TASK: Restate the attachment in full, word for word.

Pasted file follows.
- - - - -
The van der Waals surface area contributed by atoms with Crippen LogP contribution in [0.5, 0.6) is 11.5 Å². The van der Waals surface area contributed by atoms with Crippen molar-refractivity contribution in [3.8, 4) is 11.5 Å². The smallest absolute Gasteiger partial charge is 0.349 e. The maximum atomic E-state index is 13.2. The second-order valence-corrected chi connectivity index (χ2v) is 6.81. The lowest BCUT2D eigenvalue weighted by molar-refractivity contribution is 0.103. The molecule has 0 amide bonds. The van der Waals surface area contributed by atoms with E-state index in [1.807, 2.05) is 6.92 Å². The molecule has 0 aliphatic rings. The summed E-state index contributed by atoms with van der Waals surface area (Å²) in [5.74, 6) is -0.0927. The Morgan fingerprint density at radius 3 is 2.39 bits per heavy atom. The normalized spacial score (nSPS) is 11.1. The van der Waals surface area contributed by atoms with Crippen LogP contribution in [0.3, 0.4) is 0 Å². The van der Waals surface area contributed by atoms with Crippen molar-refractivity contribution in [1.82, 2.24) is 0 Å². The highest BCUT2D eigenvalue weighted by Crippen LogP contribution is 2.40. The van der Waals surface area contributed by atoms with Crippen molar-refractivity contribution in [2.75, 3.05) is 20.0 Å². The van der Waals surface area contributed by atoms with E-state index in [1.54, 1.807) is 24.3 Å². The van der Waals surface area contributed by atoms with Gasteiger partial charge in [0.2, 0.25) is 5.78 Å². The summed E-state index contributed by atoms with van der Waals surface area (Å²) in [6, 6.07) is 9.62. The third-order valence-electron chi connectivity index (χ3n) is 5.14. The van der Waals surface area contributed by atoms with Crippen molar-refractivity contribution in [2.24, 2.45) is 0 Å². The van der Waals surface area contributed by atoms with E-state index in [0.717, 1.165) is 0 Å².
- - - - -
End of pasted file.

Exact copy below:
The van der Waals surface area contributed by atoms with Crippen LogP contribution in [0.5, 0.6) is 11.5 Å². The van der Waals surface area contributed by atoms with Crippen molar-refractivity contribution in [3.8, 4) is 11.5 Å². The smallest absolute Gasteiger partial charge is 0.349 e. The maximum atomic E-state index is 13.2. The second-order valence-corrected chi connectivity index (χ2v) is 6.81. The lowest BCUT2D eigenvalue weighted by molar-refractivity contribution is 0.103. The molecule has 0 amide bonds. The van der Waals surface area contributed by atoms with E-state index in [1.807, 2.05) is 6.92 Å². The molecule has 0 aliphatic rings. The summed E-state index contributed by atoms with van der Waals surface area (Å²) in [5.74, 6) is -0.0927. The Morgan fingerprint density at radius 3 is 2.39 bits per heavy atom. The normalized spacial score (nSPS) is 11.1. The van der Waals surface area contributed by atoms with Crippen LogP contribution in [0.3, 0.4) is 0 Å². The van der Waals surface area contributed by atoms with Crippen molar-refractivity contribution in [1.82, 2.24) is 0 Å². The highest BCUT2D eigenvalue weighted by Crippen LogP contribution is 2.40. The van der Waals surface area contributed by atoms with Crippen molar-refractivity contribution in [2.75, 3.05) is 20.0 Å². The van der Waals surface area contributed by atoms with E-state index in [1.54, 1.807) is 24.3 Å². The van der Waals surface area contributed by atoms with Gasteiger partial charge in [0.2, 0.25) is 5.78 Å². The summed E-state index contributed by atoms with van der Waals surface area (Å²) in [6, 6.07) is 9.62. The third-order valence-electron chi connectivity index (χ3n) is 5.14. The van der Waals surface area contributed by atoms with Crippen molar-refractivity contribution in [2.24, 2.45) is 0 Å². The van der Waals surface area contributed by atoms with E-state index in [0.717, 1.165) is 0 Å².